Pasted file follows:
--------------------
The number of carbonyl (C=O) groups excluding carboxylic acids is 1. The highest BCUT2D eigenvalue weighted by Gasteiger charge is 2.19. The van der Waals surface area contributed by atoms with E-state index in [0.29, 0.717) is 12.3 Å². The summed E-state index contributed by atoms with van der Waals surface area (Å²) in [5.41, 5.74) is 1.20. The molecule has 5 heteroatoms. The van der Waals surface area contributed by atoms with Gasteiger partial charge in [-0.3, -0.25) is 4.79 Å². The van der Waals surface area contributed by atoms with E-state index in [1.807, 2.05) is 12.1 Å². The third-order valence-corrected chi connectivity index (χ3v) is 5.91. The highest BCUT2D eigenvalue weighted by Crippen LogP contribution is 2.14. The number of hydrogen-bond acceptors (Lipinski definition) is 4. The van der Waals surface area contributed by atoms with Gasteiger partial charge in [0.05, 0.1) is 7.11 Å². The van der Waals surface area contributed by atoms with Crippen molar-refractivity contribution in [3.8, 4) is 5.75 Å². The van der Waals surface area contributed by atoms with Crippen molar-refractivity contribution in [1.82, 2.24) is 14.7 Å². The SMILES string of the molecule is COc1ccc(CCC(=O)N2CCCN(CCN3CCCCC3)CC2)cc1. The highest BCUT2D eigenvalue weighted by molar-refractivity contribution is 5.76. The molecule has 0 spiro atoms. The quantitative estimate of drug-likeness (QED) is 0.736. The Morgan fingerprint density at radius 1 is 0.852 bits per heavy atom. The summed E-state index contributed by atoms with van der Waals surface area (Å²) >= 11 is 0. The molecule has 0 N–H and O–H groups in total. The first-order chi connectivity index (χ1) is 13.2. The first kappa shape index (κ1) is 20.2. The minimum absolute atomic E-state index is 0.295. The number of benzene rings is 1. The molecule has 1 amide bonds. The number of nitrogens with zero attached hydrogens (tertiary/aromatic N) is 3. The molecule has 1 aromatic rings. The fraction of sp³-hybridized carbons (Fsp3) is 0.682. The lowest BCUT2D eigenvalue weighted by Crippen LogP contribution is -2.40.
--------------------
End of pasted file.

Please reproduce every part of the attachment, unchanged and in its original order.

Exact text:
The number of carbonyl (C=O) groups excluding carboxylic acids is 1. The highest BCUT2D eigenvalue weighted by Gasteiger charge is 2.19. The van der Waals surface area contributed by atoms with E-state index in [0.29, 0.717) is 12.3 Å². The summed E-state index contributed by atoms with van der Waals surface area (Å²) in [5.41, 5.74) is 1.20. The molecule has 5 heteroatoms. The van der Waals surface area contributed by atoms with Gasteiger partial charge in [-0.3, -0.25) is 4.79 Å². The van der Waals surface area contributed by atoms with E-state index in [1.807, 2.05) is 12.1 Å². The third-order valence-corrected chi connectivity index (χ3v) is 5.91. The highest BCUT2D eigenvalue weighted by Crippen LogP contribution is 2.14. The number of hydrogen-bond acceptors (Lipinski definition) is 4. The van der Waals surface area contributed by atoms with Gasteiger partial charge in [0.05, 0.1) is 7.11 Å². The van der Waals surface area contributed by atoms with Crippen molar-refractivity contribution in [3.8, 4) is 5.75 Å². The van der Waals surface area contributed by atoms with Crippen molar-refractivity contribution in [1.82, 2.24) is 14.7 Å². The SMILES string of the molecule is COc1ccc(CCC(=O)N2CCCN(CCN3CCCCC3)CC2)cc1. The highest BCUT2D eigenvalue weighted by molar-refractivity contribution is 5.76. The molecule has 0 spiro atoms. The quantitative estimate of drug-likeness (QED) is 0.736. The Morgan fingerprint density at radius 1 is 0.852 bits per heavy atom. The summed E-state index contributed by atoms with van der Waals surface area (Å²) >= 11 is 0. The molecule has 0 N–H and O–H groups in total. The first-order chi connectivity index (χ1) is 13.2. The first kappa shape index (κ1) is 20.2. The minimum absolute atomic E-state index is 0.295. The number of benzene rings is 1. The molecule has 1 amide bonds. The number of nitrogens with zero attached hydrogens (tertiary/aromatic N) is 3. The molecule has 1 aromatic rings. The fraction of sp³-hybridized carbons (Fsp3) is 0.682. The lowest BCUT2D eigenvalue weighted by Crippen LogP contribution is -2.40.